Thursday, September 27, 2012

Here's some food for thought...

...what are your thoughts toward food? Have you ever considered how you actually felt about the food you consume on a daily basis?

Personally, I think of food as nourishment. (I really like that word, nourish.) I like to think of eating as a way of feeding my soul. Now, maybe that's because I read one too many Chicken Soup for the Soul books as a child, but nonetheless. My mind: food = nourishment = feeding the soul.

Think of it this way: When you eat something that is very satisfying for your appetite, you inevitably feel delighted, right? It's because you're literally doing your mind and body a favor. You're giving your body the nutrients it needs while mentally treating yourself to something pleasurable for the taste buds.

I'm just kind of rambling here, but I find the relationship among mind, body, and spirit (or soul for the sake of this post) so very interesting. As I continue to explore the dietitian profession, I am discovering there's an intricate link between how we think about food and our eating habits. It's worth considering your own feelings and habits every now and then, don't ya think?

Friday, September 21, 2012

Once again, Parks & Recreation did not dissapoint

Fall season premieres are among us, and for me that means a sense of normalcy returning to my weekly routine. I like to make sure I know who got voted off the island and what Meredith Grey's insightful voice-overs was about. (If it sounds like I watch too much TV, it's because I do. I make no apologies for the wonderful inventions of DVR and Hulu.) So, I got the chance to enjoy the premiere of one of my all-time favorites Parks & Recreation recently, and this episode had a subtle message that really hit home for me.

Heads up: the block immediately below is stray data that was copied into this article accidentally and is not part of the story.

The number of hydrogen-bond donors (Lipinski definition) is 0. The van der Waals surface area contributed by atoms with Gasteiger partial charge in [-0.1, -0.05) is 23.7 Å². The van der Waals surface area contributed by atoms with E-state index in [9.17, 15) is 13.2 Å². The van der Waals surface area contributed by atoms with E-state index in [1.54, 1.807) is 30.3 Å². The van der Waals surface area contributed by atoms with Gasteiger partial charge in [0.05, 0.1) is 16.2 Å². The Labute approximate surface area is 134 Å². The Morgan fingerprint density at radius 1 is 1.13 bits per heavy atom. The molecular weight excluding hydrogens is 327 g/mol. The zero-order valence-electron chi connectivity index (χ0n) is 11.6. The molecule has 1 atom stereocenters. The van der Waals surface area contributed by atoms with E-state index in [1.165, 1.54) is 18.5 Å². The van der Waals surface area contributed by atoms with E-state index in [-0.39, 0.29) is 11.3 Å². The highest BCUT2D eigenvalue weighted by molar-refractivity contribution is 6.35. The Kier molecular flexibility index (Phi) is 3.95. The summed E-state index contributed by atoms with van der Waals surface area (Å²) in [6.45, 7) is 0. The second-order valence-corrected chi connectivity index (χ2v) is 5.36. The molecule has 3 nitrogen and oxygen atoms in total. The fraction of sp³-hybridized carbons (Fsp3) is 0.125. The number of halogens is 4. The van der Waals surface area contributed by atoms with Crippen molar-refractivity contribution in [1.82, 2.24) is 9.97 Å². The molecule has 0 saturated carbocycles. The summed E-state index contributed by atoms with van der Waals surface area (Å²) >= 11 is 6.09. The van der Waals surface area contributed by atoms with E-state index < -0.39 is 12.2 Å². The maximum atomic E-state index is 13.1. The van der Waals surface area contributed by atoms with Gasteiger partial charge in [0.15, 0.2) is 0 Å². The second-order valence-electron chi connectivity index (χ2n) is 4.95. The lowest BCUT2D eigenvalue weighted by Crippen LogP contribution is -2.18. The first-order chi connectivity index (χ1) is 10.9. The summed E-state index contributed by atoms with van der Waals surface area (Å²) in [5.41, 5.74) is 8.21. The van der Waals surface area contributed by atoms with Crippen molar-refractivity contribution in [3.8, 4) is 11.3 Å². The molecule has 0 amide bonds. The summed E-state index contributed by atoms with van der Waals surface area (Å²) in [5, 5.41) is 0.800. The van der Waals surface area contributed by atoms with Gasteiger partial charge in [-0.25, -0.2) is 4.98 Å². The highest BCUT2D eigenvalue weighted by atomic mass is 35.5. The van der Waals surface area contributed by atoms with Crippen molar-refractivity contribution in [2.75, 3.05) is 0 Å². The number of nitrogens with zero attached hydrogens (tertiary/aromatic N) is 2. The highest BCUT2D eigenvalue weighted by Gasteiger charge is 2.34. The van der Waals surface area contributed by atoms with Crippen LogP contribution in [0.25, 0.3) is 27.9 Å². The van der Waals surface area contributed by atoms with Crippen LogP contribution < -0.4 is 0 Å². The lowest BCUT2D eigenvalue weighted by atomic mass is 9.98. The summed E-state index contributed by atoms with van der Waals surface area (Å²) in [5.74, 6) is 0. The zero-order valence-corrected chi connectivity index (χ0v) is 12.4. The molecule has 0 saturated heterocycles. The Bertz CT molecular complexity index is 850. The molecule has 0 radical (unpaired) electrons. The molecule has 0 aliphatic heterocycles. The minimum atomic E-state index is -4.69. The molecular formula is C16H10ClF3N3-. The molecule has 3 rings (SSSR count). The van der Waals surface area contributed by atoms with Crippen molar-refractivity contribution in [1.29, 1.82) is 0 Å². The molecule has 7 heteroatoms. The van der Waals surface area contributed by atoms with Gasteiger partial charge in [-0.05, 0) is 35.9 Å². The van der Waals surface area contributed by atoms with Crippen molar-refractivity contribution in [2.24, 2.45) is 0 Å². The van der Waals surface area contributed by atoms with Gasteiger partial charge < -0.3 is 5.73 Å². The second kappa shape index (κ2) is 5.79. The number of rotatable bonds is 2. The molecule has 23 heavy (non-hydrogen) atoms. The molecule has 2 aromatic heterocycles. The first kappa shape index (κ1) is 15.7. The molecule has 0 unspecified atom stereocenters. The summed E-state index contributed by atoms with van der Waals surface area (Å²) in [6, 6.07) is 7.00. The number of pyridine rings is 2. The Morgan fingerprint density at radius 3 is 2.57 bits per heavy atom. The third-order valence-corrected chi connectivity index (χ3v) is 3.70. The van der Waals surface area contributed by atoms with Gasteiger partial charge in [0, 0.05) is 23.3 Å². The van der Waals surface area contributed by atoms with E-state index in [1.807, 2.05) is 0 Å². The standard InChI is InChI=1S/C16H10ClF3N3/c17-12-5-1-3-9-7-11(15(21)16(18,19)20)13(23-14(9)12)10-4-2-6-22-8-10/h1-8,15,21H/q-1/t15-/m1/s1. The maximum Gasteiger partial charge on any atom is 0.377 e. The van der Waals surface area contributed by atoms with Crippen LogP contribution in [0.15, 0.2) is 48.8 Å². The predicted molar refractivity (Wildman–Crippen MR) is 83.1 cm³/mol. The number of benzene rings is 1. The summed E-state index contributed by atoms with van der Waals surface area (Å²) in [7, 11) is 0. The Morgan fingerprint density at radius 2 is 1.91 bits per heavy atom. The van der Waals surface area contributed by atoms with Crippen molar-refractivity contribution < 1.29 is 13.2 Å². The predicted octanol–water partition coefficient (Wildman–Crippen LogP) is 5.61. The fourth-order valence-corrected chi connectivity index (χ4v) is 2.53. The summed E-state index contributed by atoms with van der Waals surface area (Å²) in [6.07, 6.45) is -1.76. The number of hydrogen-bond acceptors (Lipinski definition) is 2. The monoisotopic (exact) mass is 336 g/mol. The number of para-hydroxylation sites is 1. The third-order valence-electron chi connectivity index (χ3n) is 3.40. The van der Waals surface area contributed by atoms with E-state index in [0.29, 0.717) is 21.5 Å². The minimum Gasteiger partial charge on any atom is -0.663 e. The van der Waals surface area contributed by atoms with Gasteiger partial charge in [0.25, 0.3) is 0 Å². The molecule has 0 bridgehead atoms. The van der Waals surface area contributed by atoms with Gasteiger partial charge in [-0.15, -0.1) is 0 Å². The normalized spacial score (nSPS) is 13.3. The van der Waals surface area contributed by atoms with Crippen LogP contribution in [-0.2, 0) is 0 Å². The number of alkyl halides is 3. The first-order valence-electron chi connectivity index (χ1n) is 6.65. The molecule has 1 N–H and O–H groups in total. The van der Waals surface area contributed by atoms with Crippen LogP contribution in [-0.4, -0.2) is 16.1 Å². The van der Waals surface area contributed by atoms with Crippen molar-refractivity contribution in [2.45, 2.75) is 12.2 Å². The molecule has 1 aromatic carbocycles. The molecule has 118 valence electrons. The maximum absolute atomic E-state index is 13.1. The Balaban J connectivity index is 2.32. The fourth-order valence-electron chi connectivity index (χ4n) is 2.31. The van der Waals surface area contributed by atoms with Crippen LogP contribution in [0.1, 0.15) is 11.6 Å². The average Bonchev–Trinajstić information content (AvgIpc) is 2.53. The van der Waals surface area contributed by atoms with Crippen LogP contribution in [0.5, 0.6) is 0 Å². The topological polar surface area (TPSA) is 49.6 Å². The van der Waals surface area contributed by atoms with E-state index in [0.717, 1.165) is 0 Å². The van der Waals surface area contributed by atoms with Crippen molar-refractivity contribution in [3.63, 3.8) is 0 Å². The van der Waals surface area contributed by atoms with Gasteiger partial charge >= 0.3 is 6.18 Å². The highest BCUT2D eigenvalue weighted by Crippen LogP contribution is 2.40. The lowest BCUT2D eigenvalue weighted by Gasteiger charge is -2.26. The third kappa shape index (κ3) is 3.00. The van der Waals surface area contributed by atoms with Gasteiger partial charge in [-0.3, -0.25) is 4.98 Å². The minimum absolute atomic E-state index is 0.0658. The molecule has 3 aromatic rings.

To give a brief plot summary, Leslie Knope (played by Amy Poehler) is visiting her boyfriend Ben in Washington, D.C. Leslie's a hardworking, dedicated councilwoman of small-town Pawnee, Indiana, and Ben is working on a big-time congressional campaign. He takes her to a fancy affair where dozens of successful politicians and senators are present. Ben introduces Leslie to all these people, a few of whom she really admires, but she is overwhelmed by all their success and status. And, it certainly doesn't help matters to know that her long-distance boyfriend is constantly around these, as she puts it, "smart and accomplished and pretty women...who are so tall". This feeling isn't necessarily envy or jealousy (which are two different emotions, just fyi), but it's a feeling of insufficiency - like you don't measure up.